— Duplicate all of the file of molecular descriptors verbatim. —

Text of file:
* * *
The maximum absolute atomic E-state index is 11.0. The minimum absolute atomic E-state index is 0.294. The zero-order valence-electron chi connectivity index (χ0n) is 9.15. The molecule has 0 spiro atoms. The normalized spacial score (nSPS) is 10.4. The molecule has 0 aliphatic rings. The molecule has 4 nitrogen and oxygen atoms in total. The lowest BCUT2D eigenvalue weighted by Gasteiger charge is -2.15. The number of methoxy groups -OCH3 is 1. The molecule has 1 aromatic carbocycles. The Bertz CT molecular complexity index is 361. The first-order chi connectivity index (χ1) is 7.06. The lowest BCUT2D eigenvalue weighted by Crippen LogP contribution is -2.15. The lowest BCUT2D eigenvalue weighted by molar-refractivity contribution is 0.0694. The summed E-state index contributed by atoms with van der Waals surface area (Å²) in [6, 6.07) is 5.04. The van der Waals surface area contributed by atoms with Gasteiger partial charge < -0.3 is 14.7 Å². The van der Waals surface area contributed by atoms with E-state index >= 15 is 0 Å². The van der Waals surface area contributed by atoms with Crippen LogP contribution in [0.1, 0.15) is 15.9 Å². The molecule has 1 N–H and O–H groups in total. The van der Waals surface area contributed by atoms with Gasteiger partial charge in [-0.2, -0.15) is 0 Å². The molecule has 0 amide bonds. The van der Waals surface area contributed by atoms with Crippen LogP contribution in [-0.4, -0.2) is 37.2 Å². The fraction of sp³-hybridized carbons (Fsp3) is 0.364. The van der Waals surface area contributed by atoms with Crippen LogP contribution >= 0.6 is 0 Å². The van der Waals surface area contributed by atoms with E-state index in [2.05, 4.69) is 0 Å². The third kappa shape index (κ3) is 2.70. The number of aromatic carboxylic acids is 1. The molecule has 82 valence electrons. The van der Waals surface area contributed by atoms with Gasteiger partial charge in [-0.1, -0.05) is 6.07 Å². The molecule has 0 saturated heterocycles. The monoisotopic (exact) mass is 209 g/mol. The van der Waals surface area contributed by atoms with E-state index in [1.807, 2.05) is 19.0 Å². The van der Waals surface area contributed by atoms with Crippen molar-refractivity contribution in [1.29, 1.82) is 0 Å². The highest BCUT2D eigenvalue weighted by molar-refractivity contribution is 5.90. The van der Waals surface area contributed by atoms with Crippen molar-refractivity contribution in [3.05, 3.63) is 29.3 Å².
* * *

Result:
The maximum absolute atomic E-state index is 11.0. The minimum absolute atomic E-state index is 0.294. The zero-order valence-electron chi connectivity index (χ0n) is 9.15. The molecule has 0 spiro atoms. The normalized spacial score (nSPS) is 10.4. The molecule has 0 aliphatic rings. The molecule has 4 nitrogen and oxygen atoms in total. The lowest BCUT2D eigenvalue weighted by Gasteiger charge is -2.15. The number of methoxy groups -OCH3 is 1. The molecule has 1 aromatic carbocycles. The Bertz CT molecular complexity index is 361. The first-order chi connectivity index (χ1) is 7.06. The lowest BCUT2D eigenvalue weighted by Crippen LogP contribution is -2.15. The lowest BCUT2D eigenvalue weighted by molar-refractivity contribution is 0.0694. The summed E-state index contributed by atoms with van der Waals surface area (Å²) in [6, 6.07) is 5.04. The van der Waals surface area contributed by atoms with Gasteiger partial charge < -0.3 is 14.7 Å². The van der Waals surface area contributed by atoms with E-state index >= 15 is 0 Å². The van der Waals surface area contributed by atoms with Crippen LogP contribution in [0.1, 0.15) is 15.9 Å². The molecule has 1 N–H and O–H groups in total. The van der Waals surface area contributed by atoms with Gasteiger partial charge in [-0.2, -0.15) is 0 Å². The molecule has 0 amide bonds. The van der Waals surface area contributed by atoms with Crippen LogP contribution in [-0.4, -0.2) is 37.2 Å². The fraction of sp³-hybridized carbons (Fsp3) is 0.364. The van der Waals surface area contributed by atoms with Crippen LogP contribution >= 0.6 is 0 Å². The van der Waals surface area contributed by atoms with E-state index in [2.05, 4.69) is 0 Å². The third kappa shape index (κ3) is 2.70. The number of aromatic carboxylic acids is 1. The molecule has 82 valence electrons. The van der Waals surface area contributed by atoms with Gasteiger partial charge in [-0.1, -0.05) is 6.07 Å². The molecule has 0 saturated heterocycles. The monoisotopic (exact) mass is 209 g/mol. The van der Waals surface area contributed by atoms with E-state index in [1.807, 2.05) is 19.0 Å². The van der Waals surface area contributed by atoms with Crippen molar-refractivity contribution in [1.29, 1.82) is 0 Å². The highest BCUT2D eigenvalue weighted by molar-refractivity contribution is 5.90. The van der Waals surface area contributed by atoms with Crippen molar-refractivity contribution in [3.05, 3.63) is 29.3 Å².